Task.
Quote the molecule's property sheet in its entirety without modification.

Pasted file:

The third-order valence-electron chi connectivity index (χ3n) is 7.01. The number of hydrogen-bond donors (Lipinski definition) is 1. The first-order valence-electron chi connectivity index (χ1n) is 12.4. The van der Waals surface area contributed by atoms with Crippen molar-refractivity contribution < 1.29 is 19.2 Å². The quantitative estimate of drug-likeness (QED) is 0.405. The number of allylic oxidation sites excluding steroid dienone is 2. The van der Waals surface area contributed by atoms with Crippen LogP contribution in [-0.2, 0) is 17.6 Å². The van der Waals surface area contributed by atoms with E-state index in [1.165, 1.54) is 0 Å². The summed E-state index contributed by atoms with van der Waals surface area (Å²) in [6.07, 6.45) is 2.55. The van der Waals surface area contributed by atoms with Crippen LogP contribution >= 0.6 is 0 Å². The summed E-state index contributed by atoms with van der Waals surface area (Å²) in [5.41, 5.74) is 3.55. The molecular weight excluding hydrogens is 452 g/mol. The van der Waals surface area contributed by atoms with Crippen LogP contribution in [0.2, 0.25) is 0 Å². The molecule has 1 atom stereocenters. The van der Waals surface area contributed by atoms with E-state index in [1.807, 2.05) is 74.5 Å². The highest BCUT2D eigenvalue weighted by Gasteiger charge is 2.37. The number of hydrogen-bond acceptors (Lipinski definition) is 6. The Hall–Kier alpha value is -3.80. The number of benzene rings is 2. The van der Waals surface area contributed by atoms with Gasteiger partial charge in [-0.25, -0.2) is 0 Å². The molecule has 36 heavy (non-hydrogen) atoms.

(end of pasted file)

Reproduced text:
The third-order valence-electron chi connectivity index (χ3n) is 7.01. The number of hydrogen-bond donors (Lipinski definition) is 1. The first-order valence-electron chi connectivity index (χ1n) is 12.4. The van der Waals surface area contributed by atoms with Crippen molar-refractivity contribution < 1.29 is 19.2 Å². The quantitative estimate of drug-likeness (QED) is 0.405. The number of allylic oxidation sites excluding steroid dienone is 2. The van der Waals surface area contributed by atoms with Crippen LogP contribution in [-0.2, 0) is 17.6 Å². The van der Waals surface area contributed by atoms with E-state index in [1.165, 1.54) is 0 Å². The summed E-state index contributed by atoms with van der Waals surface area (Å²) in [6.07, 6.45) is 2.55. The van der Waals surface area contributed by atoms with Crippen LogP contribution >= 0.6 is 0 Å². The summed E-state index contributed by atoms with van der Waals surface area (Å²) in [5.41, 5.74) is 3.55. The molecular weight excluding hydrogens is 452 g/mol. The van der Waals surface area contributed by atoms with Crippen LogP contribution in [0.2, 0.25) is 0 Å². The molecule has 1 atom stereocenters. The van der Waals surface area contributed by atoms with E-state index in [1.807, 2.05) is 74.5 Å². The highest BCUT2D eigenvalue weighted by Gasteiger charge is 2.37. The number of hydrogen-bond acceptors (Lipinski definition) is 6. The Hall–Kier alpha value is -3.80. The number of benzene rings is 2. The van der Waals surface area contributed by atoms with Gasteiger partial charge in [-0.25, -0.2) is 0 Å². The molecule has 36 heavy (non-hydrogen) atoms.